"After World War II, the United States grappled with prosperity and unfamiliar international responsibilities while struggling to live up to its ideals."
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Unit Overview:

Key Concepts:

  • 8.1 The United States responded to an uncertain and unstable postwar world by asserting and attempting to defend a position of global leadership, with far-reaching domestic and international consequences.
    • I. After World War II, the United States sought to stem the growth of Communist military power and ideological influence, create a stable global economy, and build an international security system.
    • II. As the United States focused on containing communism, it faced increasingly complex foreign policy issues, including decolonization, shifting international alignments and regional conflicts, and global economic and environmental changes.
    • III. Cold War policies led to continued public debates over the power of federal government, acceptable means for pursuing international and domestic goals, and proper balance between liberty and order.
  • 8.2. Liberalism, based on anticommunism abroad and a firm belief in the efficacy of governmental and especially federal power to achieve social goals at home, reached its apex in the mid 1960's and generated a variety of political and cultural responses.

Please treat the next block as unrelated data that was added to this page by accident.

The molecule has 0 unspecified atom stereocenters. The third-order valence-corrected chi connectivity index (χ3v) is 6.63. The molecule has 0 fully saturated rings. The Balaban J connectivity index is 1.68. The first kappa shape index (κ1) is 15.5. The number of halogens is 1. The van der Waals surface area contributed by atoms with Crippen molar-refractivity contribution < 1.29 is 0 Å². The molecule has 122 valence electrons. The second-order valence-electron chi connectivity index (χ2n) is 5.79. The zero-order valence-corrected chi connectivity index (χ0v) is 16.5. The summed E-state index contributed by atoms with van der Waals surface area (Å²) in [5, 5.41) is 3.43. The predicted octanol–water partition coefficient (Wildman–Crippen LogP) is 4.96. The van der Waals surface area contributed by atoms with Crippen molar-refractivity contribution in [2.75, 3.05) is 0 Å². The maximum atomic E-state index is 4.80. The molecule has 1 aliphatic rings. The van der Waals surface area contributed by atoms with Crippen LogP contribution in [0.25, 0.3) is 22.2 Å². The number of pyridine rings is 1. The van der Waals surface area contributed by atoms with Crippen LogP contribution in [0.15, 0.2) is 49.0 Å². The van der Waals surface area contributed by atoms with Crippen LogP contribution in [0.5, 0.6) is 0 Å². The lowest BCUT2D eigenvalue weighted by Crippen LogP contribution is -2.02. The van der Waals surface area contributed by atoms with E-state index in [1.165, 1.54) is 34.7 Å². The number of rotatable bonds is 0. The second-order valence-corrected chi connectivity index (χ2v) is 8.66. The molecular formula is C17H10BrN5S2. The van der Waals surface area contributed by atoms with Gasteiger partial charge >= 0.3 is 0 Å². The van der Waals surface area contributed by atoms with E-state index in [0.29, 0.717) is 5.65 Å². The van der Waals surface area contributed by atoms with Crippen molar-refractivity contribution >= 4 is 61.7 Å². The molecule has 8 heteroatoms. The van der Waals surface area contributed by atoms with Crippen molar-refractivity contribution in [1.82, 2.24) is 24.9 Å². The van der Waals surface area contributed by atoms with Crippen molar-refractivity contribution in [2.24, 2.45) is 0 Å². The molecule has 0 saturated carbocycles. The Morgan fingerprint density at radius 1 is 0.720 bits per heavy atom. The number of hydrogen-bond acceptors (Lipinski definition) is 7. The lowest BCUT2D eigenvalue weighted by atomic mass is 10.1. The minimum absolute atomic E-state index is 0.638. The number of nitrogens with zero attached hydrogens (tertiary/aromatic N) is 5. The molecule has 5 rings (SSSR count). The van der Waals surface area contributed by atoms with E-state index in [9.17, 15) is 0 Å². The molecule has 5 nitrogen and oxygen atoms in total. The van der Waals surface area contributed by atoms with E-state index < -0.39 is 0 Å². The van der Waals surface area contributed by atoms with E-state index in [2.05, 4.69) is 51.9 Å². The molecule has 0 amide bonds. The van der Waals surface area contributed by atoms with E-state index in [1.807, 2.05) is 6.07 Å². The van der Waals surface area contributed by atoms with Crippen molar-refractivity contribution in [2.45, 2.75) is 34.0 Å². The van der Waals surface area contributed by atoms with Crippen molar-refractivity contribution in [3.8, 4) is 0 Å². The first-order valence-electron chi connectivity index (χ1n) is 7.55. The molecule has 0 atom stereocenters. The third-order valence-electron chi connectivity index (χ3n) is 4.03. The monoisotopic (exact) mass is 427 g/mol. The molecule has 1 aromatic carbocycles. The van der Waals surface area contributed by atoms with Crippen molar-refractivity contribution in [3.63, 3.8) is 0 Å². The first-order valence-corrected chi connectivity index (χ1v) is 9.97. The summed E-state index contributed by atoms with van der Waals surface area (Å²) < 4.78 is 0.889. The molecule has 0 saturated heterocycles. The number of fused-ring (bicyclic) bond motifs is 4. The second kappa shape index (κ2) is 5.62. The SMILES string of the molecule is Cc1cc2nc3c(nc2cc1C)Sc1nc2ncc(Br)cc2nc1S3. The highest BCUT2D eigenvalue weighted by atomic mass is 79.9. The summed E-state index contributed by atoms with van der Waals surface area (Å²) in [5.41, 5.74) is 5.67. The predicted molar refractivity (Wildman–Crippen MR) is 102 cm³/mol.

• I. Seeking to fulfill Reconstruction-era promises, civil rights activists utilized a variety of strategies -- legal challenges, direct action and nonviolent protest tactics -- to combat racial discrimination.
    • II. Stirred by a growing awareness of inequalities in American society and by the African American civil rights movement. activists also addressed issues of identity and social justice, such as gender/sexuality and ethnicity.
    • III. As many liberal principles came to dominate postwar politics and court decisions, liberalism came under attack from both the left as well as from the resurgent conservative movements.
  • 8.3. Postwar economic, demographic, and technological changes had far - reaching impact on American society, politics, and the environment.
    • I. Rapid economic and social changes in American society fostered a sense of optimism in the postwar years as well as underlying concerns about how these changes were affecting American values.
    • II. As federal programs expanded and economic growth reshaped American society, many sought greater access to prosperity even as critics began to question the burgeoning use of natural resources.
    • III. New demographic and social issues led to significant political and moral debates that sharply divided the nation.

Introductory Lecture:








Study Guide and Outline:



Activities and Exercises:

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